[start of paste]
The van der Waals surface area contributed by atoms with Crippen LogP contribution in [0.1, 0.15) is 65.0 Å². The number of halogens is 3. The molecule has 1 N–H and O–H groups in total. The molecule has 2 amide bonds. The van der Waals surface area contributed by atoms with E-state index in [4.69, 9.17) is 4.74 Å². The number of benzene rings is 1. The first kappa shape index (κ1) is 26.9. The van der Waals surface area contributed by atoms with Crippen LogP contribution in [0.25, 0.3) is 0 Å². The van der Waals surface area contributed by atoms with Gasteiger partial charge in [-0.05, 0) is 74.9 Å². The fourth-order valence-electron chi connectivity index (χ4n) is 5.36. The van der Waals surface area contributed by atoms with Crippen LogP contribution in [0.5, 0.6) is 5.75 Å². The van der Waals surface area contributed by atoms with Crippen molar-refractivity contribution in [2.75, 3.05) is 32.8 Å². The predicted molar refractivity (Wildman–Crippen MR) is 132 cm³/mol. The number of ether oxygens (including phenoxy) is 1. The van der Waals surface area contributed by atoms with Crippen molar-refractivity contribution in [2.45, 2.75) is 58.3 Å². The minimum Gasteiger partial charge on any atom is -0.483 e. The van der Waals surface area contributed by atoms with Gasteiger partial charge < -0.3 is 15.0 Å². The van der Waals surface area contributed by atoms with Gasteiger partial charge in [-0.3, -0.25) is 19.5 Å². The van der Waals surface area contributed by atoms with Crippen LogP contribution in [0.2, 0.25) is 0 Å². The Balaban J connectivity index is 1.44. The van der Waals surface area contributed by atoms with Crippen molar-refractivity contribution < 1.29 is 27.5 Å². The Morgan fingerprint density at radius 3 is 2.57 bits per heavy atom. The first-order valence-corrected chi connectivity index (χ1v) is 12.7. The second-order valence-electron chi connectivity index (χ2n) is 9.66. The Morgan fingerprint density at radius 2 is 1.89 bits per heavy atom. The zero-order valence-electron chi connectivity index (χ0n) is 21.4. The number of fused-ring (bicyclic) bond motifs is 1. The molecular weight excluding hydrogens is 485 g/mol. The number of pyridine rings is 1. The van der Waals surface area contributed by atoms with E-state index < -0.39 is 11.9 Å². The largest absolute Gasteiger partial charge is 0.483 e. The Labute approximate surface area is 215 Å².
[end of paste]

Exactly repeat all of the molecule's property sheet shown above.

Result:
The van der Waals surface area contributed by atoms with Crippen LogP contribution in [0.1, 0.15) is 65.0 Å². The number of halogens is 3. The molecule has 1 N–H and O–H groups in total. The molecule has 2 amide bonds. The van der Waals surface area contributed by atoms with E-state index in [4.69, 9.17) is 4.74 Å². The number of benzene rings is 1. The first kappa shape index (κ1) is 26.9. The van der Waals surface area contributed by atoms with Crippen LogP contribution in [0.25, 0.3) is 0 Å². The van der Waals surface area contributed by atoms with Gasteiger partial charge in [-0.05, 0) is 74.9 Å². The fourth-order valence-electron chi connectivity index (χ4n) is 5.36. The van der Waals surface area contributed by atoms with Crippen LogP contribution in [0.5, 0.6) is 5.75 Å². The van der Waals surface area contributed by atoms with Crippen molar-refractivity contribution in [2.75, 3.05) is 32.8 Å². The predicted molar refractivity (Wildman–Crippen MR) is 132 cm³/mol. The number of ether oxygens (including phenoxy) is 1. The van der Waals surface area contributed by atoms with Crippen molar-refractivity contribution in [2.45, 2.75) is 58.3 Å². The minimum Gasteiger partial charge on any atom is -0.483 e. The van der Waals surface area contributed by atoms with Gasteiger partial charge < -0.3 is 15.0 Å². The van der Waals surface area contributed by atoms with Gasteiger partial charge in [-0.3, -0.25) is 19.5 Å². The van der Waals surface area contributed by atoms with Crippen LogP contribution in [0.2, 0.25) is 0 Å². The Balaban J connectivity index is 1.44. The van der Waals surface area contributed by atoms with Crippen molar-refractivity contribution < 1.29 is 27.5 Å². The Morgan fingerprint density at radius 3 is 2.57 bits per heavy atom. The first-order valence-corrected chi connectivity index (χ1v) is 12.7. The second-order valence-electron chi connectivity index (χ2n) is 9.66. The Morgan fingerprint density at radius 2 is 1.89 bits per heavy atom. The zero-order valence-electron chi connectivity index (χ0n) is 21.4. The number of fused-ring (bicyclic) bond motifs is 1. The molecular weight excluding hydrogens is 485 g/mol. The number of pyridine rings is 1. The van der Waals surface area contributed by atoms with E-state index < -0.39 is 11.9 Å². The largest absolute Gasteiger partial charge is 0.483 e. The Labute approximate surface area is 215 Å².